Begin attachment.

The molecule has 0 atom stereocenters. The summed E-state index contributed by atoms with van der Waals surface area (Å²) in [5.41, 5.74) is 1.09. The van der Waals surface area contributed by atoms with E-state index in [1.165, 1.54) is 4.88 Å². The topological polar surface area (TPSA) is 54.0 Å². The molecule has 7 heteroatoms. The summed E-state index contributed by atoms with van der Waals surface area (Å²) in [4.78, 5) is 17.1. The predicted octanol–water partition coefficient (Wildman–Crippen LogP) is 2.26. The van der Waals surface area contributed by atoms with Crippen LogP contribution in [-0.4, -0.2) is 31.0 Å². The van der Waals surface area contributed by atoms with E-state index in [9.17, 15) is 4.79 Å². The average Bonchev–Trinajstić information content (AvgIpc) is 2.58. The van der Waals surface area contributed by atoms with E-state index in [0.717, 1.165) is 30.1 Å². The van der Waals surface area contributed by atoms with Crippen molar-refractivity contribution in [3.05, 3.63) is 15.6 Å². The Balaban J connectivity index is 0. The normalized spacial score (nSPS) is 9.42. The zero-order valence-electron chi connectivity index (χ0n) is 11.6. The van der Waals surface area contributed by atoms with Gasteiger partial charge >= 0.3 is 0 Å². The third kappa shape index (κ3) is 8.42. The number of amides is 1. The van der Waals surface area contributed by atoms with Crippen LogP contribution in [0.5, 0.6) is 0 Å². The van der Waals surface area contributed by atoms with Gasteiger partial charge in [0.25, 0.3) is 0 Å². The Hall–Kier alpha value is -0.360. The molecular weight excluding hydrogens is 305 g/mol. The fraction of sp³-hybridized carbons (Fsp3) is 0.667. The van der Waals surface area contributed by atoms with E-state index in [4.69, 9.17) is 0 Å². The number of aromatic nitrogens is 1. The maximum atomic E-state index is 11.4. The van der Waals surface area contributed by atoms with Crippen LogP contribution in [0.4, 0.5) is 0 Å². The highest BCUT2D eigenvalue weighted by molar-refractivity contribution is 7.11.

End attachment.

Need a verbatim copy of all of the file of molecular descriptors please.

The molecule has 0 atom stereocenters. The summed E-state index contributed by atoms with van der Waals surface area (Å²) in [5.41, 5.74) is 1.09. The van der Waals surface area contributed by atoms with E-state index in [1.165, 1.54) is 4.88 Å². The topological polar surface area (TPSA) is 54.0 Å². The molecule has 7 heteroatoms. The summed E-state index contributed by atoms with van der Waals surface area (Å²) in [4.78, 5) is 17.1. The predicted octanol–water partition coefficient (Wildman–Crippen LogP) is 2.26. The van der Waals surface area contributed by atoms with Crippen LogP contribution in [-0.4, -0.2) is 31.0 Å². The van der Waals surface area contributed by atoms with E-state index in [9.17, 15) is 4.79 Å². The average Bonchev–Trinajstić information content (AvgIpc) is 2.58. The van der Waals surface area contributed by atoms with E-state index in [0.717, 1.165) is 30.1 Å². The van der Waals surface area contributed by atoms with Crippen molar-refractivity contribution in [3.05, 3.63) is 15.6 Å². The Balaban J connectivity index is 0. The normalized spacial score (nSPS) is 9.42. The zero-order valence-electron chi connectivity index (χ0n) is 11.6. The van der Waals surface area contributed by atoms with Gasteiger partial charge >= 0.3 is 0 Å². The third kappa shape index (κ3) is 8.42. The number of amides is 1. The van der Waals surface area contributed by atoms with Crippen LogP contribution in [0.5, 0.6) is 0 Å². The van der Waals surface area contributed by atoms with Gasteiger partial charge in [0.25, 0.3) is 0 Å². The Hall–Kier alpha value is -0.360. The molecular weight excluding hydrogens is 305 g/mol. The fraction of sp³-hybridized carbons (Fsp3) is 0.667. The van der Waals surface area contributed by atoms with E-state index in [4.69, 9.17) is 0 Å². The number of aromatic nitrogens is 1. The maximum atomic E-state index is 11.4. The van der Waals surface area contributed by atoms with Crippen LogP contribution in [0.4, 0.5) is 0 Å². The highest BCUT2D eigenvalue weighted by molar-refractivity contribution is 7.11.